17 July 2017

Smoking damage to sinuses can last 10 years

New research has found that smoking-related sinus pain, swelling and inflammation are reversible.

While we are familiar with the negative effects smoking has on the body, many South Africans continue to use tobacco.

According to a South African Medical Journal article (2015), 17.6% of all South African adults smoke tobacco, with a higher prevalence of male smokers. Smoking can wreak havoc on your sinuses, and new research shows that it takes a decade for symptoms to reverse after quitting.

New motivation to quit

Sinusitis is the inflammation of the nasal passages. It is a common condition that affects at least 30% of the population at some stage of their lives. While people prone to allergies and some physical traits such as a deviated septum are prone to sinusitis, tobacco smokers are at risk for sinusitis because tobacco irritates the nasal passages and lowers the body's natural resistance. 

Researchers believe the findings of the study may provide new motivation for smokers to stop smoking. "If patients tell me that they are smoking, I now have direct evidence to say that the same symptoms that are making them miserable are exacerbated further by smoking," said senior study author Dr Ahmad Sedaghat, a sinus surgeon at Massachusetts Eye and Ear Infirmary.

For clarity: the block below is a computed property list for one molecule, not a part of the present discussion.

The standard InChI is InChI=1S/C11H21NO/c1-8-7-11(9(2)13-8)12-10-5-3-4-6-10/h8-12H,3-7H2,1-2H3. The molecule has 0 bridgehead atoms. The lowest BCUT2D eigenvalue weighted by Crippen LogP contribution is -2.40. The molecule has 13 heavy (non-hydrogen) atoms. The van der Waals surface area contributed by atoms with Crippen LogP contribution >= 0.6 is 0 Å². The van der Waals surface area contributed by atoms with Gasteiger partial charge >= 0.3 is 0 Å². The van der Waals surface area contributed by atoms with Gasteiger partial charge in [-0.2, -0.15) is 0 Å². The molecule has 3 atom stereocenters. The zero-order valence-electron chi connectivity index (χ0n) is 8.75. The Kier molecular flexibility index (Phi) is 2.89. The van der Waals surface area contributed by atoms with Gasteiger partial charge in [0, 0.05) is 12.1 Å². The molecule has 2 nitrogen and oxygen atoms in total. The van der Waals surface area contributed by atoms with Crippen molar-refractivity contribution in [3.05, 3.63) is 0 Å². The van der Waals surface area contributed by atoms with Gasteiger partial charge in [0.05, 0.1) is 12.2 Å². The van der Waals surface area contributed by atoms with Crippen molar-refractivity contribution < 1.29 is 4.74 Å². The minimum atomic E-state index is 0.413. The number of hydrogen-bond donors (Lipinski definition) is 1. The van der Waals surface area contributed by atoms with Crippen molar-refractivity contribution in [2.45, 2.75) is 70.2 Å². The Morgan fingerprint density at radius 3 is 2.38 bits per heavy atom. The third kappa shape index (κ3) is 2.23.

"On the other hand, we can also be optimistic, because we have evidence to suggest that if you quit smoking, things will get better, on the order of 10 years," he added in a hospital news release. Sedaghat is also an assistant professor of otolaryngology at Harvard Medical School.

smoking causes risk for sinusitis

Chronic rhinosinusitis (CRS) leads to facial pain, poor sleep and trouble breathing due to blocked nasal and sinus passages, according to researchers. Smoking can leave the lining of the nose less able to clear mucus. It can also irritate sinus passages, causing swelling and inflammation as well as changes in the healthy mix of bacteria inside the nose.

Smokers have worse symptoms

Researchers assessed the severity of symptoms and medication use among 103 former smokers with CRS and 103 people who had never smoked but also had CRS. They found smokers had worse symptoms and used more antibiotics and oral corticosteroids to treat sinus infections and reduce inflammation than nonsmokers.

But the study, published online in Otolaryngology - Head and Neck Surgery, also found that symptoms among former smokers improved steadily over a decade. "We very consistently saw that all of our metrics for the severity of CRS decreased to the levels of nonsmoking CRS patients over about 10 years, with the severity of symptoms, medication usage and quality-of-life improving steadily over that timeframe," said Sedaghat.

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